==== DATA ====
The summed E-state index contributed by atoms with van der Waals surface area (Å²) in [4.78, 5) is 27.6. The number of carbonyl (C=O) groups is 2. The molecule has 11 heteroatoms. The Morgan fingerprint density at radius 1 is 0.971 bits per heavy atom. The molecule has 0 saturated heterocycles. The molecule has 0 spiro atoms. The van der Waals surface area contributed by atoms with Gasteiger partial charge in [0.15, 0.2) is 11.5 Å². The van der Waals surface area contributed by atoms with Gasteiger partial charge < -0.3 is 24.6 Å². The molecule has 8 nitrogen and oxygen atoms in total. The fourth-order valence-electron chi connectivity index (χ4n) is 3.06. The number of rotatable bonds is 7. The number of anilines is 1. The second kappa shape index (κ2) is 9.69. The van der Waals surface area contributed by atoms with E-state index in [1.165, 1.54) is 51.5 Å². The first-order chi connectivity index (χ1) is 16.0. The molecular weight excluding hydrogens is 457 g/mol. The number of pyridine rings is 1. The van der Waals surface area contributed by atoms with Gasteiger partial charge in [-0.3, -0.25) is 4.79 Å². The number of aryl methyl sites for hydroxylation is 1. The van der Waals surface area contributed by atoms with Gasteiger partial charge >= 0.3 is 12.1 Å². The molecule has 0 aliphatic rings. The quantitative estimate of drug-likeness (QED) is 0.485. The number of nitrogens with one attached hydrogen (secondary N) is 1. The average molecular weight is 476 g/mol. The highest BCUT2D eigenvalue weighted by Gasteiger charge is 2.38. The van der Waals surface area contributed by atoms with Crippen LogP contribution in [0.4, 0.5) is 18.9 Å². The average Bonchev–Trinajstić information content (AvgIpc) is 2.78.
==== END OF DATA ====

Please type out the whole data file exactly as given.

The summed E-state index contributed by atoms with van der Waals surface area (Å²) in [4.78, 5) is 27.6. The number of carbonyl (C=O) groups is 2. The molecule has 11 heteroatoms. The Morgan fingerprint density at radius 1 is 0.971 bits per heavy atom. The molecule has 0 saturated heterocycles. The molecule has 0 spiro atoms. The van der Waals surface area contributed by atoms with Gasteiger partial charge in [0.15, 0.2) is 11.5 Å². The van der Waals surface area contributed by atoms with Gasteiger partial charge < -0.3 is 24.6 Å². The molecule has 8 nitrogen and oxygen atoms in total. The fourth-order valence-electron chi connectivity index (χ4n) is 3.06. The number of rotatable bonds is 7. The number of anilines is 1. The second kappa shape index (κ2) is 9.69. The van der Waals surface area contributed by atoms with E-state index in [1.165, 1.54) is 51.5 Å². The first-order chi connectivity index (χ1) is 16.0. The molecular weight excluding hydrogens is 457 g/mol. The number of pyridine rings is 1. The van der Waals surface area contributed by atoms with Gasteiger partial charge in [-0.3, -0.25) is 4.79 Å². The number of aryl methyl sites for hydroxylation is 1. The van der Waals surface area contributed by atoms with Gasteiger partial charge >= 0.3 is 12.1 Å². The molecule has 0 aliphatic rings. The quantitative estimate of drug-likeness (QED) is 0.485. The number of nitrogens with one attached hydrogen (secondary N) is 1. The average molecular weight is 476 g/mol. The highest BCUT2D eigenvalue weighted by Gasteiger charge is 2.38. The van der Waals surface area contributed by atoms with Crippen LogP contribution in [0.4, 0.5) is 18.9 Å². The average Bonchev–Trinajstić information content (AvgIpc) is 2.78.